Going forward, we do not expect a recovery in credit growth any time soon, particularly in Southern and South-Eastern Europe (with the exception of Turkey). Both demand for and supply of loans will remain low. Demand will be subdued due to ongoing deleveraging efforts and the improving but nevertheless subdued investment outlook. Supply is expected to be restrained by banks’ low interest margins and rising regulatory requirements that are increasing the costs of lending.
 The regions are defined as follows: Nordics (Denmark, Finland, Iceland, Norway, Sweden), Western Europe (Austria, Belgium, France, Germany, Ireland, Luxembourg, Netherlands, UK, Switzerland), Southern Europe (Cyprus, Greece, Italy, Malta, Portugal, Slovenia, Spain), Baltics (Estonia, Latvia, Lithuania), CEE (Czech Republic, Hungary, Poland, Slovakia), SEE (Albania, Bosnia and Herzegovina, Bulgaria, Croatia, Kosovo, FYR Macedonia, Moldova, Montenegro, Romania, Serbia), and Turkey.
This study is a publication of Economic Research (KEO) of Rabobank.
The views presented in this publication are based on data from sources we consider to be reliable. Among others, these include Macrobond. The economic growth forecasts are generated from the NiGEM global econometric structure models.
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Abbreviations for sources: AMECO: Annual Macro-Economic Database, BIS: Bank for International Settlements, DOTS: Directions of Trade Statistics, EC: European Commission, ECB: European Central Bank, OECD: Organisation for Economic Co-operation and Development, EIU: Economist Intelligence Unit, IMF: International Monetary Fund, WEO: World Economic Outlook, UN: United Nations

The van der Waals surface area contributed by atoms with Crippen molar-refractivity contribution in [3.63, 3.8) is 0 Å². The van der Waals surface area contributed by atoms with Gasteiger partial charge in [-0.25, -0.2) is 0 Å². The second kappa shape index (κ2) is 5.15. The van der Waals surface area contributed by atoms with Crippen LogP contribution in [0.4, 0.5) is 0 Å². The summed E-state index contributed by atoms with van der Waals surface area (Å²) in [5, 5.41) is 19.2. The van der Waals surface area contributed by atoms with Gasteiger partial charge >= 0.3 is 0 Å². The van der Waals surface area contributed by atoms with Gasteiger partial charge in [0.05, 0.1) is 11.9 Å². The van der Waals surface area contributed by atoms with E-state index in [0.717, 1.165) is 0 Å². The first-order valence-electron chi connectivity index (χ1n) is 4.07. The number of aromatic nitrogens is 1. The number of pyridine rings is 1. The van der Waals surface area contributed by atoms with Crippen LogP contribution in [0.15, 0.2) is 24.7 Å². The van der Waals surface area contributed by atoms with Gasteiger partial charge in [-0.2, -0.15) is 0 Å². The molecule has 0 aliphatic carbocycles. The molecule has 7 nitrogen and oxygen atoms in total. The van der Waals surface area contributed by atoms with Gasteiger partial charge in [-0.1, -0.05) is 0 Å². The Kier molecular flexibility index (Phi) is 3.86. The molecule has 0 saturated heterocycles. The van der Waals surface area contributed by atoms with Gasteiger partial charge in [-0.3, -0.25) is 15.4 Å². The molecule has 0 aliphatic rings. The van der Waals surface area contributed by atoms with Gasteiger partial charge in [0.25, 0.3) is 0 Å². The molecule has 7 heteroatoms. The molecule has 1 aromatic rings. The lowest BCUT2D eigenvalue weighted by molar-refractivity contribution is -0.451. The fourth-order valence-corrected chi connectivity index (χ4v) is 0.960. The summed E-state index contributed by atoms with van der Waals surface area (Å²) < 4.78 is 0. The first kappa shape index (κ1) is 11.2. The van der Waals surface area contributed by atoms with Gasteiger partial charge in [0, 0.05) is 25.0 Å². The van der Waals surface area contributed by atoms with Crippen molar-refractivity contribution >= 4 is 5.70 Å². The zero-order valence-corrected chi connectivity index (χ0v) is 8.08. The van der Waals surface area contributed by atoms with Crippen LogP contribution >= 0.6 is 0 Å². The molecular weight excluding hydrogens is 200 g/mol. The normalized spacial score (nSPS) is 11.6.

Abbreviations used for countries: AL: Albania, AT: Austria, BE: Belgium, BG: Bulgaria, BA: Bosnia and Herzegovina, CH: Switzerland, CY: Cyprus, CZ: Czech Republic, DE: Germany, DK: Denmark, EE: Estonia, ES: Spain, FI: Finland, GB: Great Britain (UK), GR/EL: Greece IE: HR: Croatia, Ireland, IS: Iceland, HU: Hungary, IT: Italy, LU: LV: Latvia, Luxembourg, LT: Lithuania, MD: Moldova, ME: Montenegro, MK: Macedonia, FYR, MT: Malta, NL: The Netherlands, NO: Norway, PL: Poland, PT: Portugal, RO: Romania, RS: Serbia, SI: Slovenia, SK: Slovakia, TR/TK: Turkey, XK: Kosovo, SE: Sweden, EA17: Euro Area-17, EU27: European Union.
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Allard Bruinshoofd, head of International Research, Economic Research
Graphics: Selma Heijnekamp and Reinier Meijer